Chaim Weizmann Writes to Orde Wingate's Widow About Wingate's Death and Memorial

May 2, 1944

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Chaim Weizmann Writes to Orde Wingate's Widow About Wingate's Death and Memorial
Autograph Letter Signed
2 pages | SMC 377

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      Background

      Twenty-six hundred years in the Diaspora, and one comes to appreciate the kindness of strangers: which is why a British intelligence officer, and gentile, named Orde Charles Wingate, stationed in Palestine during the Mandate, is known in Hebrew as “the friend.”  At a time when virtually every British official in Mandatory Palestine was anti-Semitic, Wingate was an ardent Zionist. A brilliant commando, he insisted on organizing, against his government’s inclination, a Jewish guerilla force to combat terrorist attacks – and for this service to the Haganah, was shipped home in 1939, forbidden to return. Weizmann, who met Wingate in Palestine in May 1937, said that he was immediately struck by his powerful personality and spiritual outlook. “My wife and I”, he wrote in his autobiography, “loved and revered him.” 

      Wingate was killed in Burma in March, 1944. This letter to Wingate’s widow, Lorna, is about his death.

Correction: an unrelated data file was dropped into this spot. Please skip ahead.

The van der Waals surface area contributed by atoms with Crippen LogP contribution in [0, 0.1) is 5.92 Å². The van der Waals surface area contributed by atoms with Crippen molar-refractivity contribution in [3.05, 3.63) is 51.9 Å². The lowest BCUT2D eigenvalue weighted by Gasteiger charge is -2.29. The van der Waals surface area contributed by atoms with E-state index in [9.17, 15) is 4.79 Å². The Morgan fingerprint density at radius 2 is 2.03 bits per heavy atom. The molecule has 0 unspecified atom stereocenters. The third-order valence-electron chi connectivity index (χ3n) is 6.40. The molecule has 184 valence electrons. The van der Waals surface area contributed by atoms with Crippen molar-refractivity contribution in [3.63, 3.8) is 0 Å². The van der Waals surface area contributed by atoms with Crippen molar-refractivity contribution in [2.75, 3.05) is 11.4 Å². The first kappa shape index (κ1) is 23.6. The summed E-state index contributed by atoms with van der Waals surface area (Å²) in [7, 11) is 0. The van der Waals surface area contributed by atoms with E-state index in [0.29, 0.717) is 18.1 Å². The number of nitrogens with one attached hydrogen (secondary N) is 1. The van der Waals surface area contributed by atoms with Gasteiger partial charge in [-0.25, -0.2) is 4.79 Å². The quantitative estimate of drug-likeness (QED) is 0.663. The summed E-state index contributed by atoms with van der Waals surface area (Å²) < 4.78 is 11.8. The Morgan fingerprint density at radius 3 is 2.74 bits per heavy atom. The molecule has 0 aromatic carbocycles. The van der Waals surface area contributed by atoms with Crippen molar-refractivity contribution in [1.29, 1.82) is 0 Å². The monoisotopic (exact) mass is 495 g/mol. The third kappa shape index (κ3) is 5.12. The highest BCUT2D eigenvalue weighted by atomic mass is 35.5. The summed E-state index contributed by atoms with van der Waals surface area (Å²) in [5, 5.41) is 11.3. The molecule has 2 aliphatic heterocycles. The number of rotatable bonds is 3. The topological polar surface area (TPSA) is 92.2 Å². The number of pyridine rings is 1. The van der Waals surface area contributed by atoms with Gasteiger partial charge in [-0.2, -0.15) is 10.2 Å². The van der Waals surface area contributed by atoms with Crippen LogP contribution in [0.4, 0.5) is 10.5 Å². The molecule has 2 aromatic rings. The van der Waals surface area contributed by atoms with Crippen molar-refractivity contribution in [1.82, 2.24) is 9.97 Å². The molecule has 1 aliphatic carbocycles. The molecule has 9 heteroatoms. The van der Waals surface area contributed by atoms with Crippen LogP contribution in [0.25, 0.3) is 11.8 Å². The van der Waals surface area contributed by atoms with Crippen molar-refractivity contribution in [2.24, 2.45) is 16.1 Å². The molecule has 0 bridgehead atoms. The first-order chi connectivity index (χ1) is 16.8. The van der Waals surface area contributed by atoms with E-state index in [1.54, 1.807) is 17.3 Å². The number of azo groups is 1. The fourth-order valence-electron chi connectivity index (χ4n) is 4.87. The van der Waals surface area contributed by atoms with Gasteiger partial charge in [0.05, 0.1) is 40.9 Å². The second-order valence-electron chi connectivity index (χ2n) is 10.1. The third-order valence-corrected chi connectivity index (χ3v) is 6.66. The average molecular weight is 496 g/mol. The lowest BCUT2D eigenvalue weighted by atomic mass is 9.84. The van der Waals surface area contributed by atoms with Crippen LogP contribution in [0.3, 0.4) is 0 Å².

Lorna dearest, I don't wish to utter words of comfort at an open grave. You know what I think and feel - and words are inadequate! As soon as I have heard your wishes concerning a memorial service in a synagogue I have got into touch with the Chief Rabbi who has gladly agreed to hold and to conduct such a service … We shall fix the date soon and… send out invitations to some non-Jewish friends like the P.M. and other prominent persons. We have telegraphed to Palestine to arrange for a service there. Meanwhile we shall hold a small modest service in our own office; we do it always for our friends who leave us…
      My very best love to you…


      A memorial service was held in London, on April 25, 1944, at the Great Synagogue; and in Jerusalem, at the Yeshurun Synagogue, that same year.


      Autograph Letter Signed (“Chaim”), 2 pages, octavo, recto and verso, The Dorchester Hotel, London, May 2, 1944. To Lorna Wingate.
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      THE DORCHESTER HOTEL
      LONDON
      TELEPHONE: MAYFAIR 8888

      May 2nd. 44

      Lorna dearest, I don't wish to utter words of comfort at an open grave. You know what I think and feel - and words are inadequate!

      As soon as I have heard your wishes concerning a memorial service in a synagogue I have got into touch with the Chief Rabbi who has gladly agreed to hold and to conduct such a service but according to Jewish Law it cannot be done on the week before Passover neither during the Passover week; we shall therefore have to wait about a fortnight, but we shall fix the date soon and let you know and also send out invitations to some non-Jewish friends like the P.M. and other prominent persons. We have telegraphed to Palestine

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      to arrange for a service there.

      Meanwhile we shall hold a small modest Service in our own office; we do it always for our friends who leave us.

      I enclose a telegram just received from Sigmund
      My very best love to you and to Mother


      Yours ever

      Chaim